HomeMoviesSXSW Review: 'American Animals' Channels Classic Heist Films to Find its Voice

SXSW Review: ‘American Animals’ Channels Classic Heist Films to Find its Voice

American Animals
Photo Credit: Sundance

Whether Bart Layton’s American Animals will become an American classic will take a few years to know. One thing is certain, though, it sure remembers other classics to sell its unorthodox approach. But one has to wonder, beneath the inventive genre-bending storytelling, is this less than the sum of its parts or does it reflect something more?

Whatever the case, Layton makes it immediately known this is a story you’ve never seen a story like this or how it’s presented. It’s both based on a true story, and not based on real events as a title card jokes. There’s a long history of unreliable narrators, but nothing like American Animals.

This story, in fact, did happen, the characters have real-life counterparts told through an alternating perspective of a mockumentary and a documentary, pinning down the real story is impossible. Everyone has their own truth or confession. Scenes often repeat themselves after characters tell different accounts of the same moment.

The contrasting views certainly become the centerpiece of the film. Not only do they hold an inventive atmosphere but also allow the talented ensemble to essentially give two performances. As the ringleader, Warren (Evan Peters) has one view of himself and Spencer (Barry Keoghan) and vice versa. When Chas (Blake Jenner) and Eric (Jared Abrahamson) get tossed into the mix to plot a heist of the world’s most expensive book in Transylvania University, identities and events further blur. The only clarity that cutting to the “real” version of each of the characters is that there is no certainty of what’s going on, who’s real and what’s fake.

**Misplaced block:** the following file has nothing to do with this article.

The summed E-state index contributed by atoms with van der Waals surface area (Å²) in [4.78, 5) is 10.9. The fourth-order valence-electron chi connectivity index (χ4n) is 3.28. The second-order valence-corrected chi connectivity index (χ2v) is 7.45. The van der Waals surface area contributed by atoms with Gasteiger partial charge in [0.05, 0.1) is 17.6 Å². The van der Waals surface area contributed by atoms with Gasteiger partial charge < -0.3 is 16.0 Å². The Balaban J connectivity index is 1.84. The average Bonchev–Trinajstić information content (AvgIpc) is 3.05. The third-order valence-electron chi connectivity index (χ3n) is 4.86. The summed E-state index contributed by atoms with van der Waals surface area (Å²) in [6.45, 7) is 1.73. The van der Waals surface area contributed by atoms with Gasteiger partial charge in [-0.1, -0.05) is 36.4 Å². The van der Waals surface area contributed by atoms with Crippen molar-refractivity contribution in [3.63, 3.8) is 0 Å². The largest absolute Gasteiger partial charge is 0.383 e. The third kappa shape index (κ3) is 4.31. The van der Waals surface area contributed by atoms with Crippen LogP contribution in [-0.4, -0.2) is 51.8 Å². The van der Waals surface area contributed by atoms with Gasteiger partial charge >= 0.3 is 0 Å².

By the time the final act comes to lift the veil halfway, it feels like a bit of a cop-out. All of the time spent with the multiple unreliable narrators provided enough to question what really happened. The decision to have one last “gotcha” moment hits the nail on the head. It’s impressive in the moment but could have been better overall allowing the audience to consider what happened wasn’t what actually happened. Or at least, not how one or two characters recall it.

Still, what comes before the questionable ending has phenomenal moments and allows its main ensemble career moments. Peters has become synonymous with American Horror Story and its crazed leaders but rarely has he been as frenetic as he is during the crazy heist decked out in old man makeup. He’s only upended by Jenner who’s given a few moments of pure rage previously unseen from him. Conversely, Keoghan dials back his Killing of a Sacred Deer performance to turn into a quiet and gullible artist while Abrahamson’s turn as the calculating and contemplative heist member is a strong equal as are Layton’s own imitations.

As his feature debut, Layton’s style has room to develop but it’s clear he knows his way around an editing room and camera rig. Just as Warren has a stack of classic heist movies, Layton’s aesthetic jumps from Edgar Wright whip pans and quick cuts, Quentin Tarantino’s structure (complete with Reservoir Dog code names), and even takes on meta moments seemingly inspired by Rififi and The French Connection. All stitched together, it’s a wholly unique experience despite being reminiscent of films already established in the heist lexicon. All that’s missing is a Michael Mann homage.

However inconsistent it may be, its heart still shines through contemplating the role of art and its psychological and economic impact on society.

Overall Grade: 6.5 out of 10

American Animals is currently in limited release.


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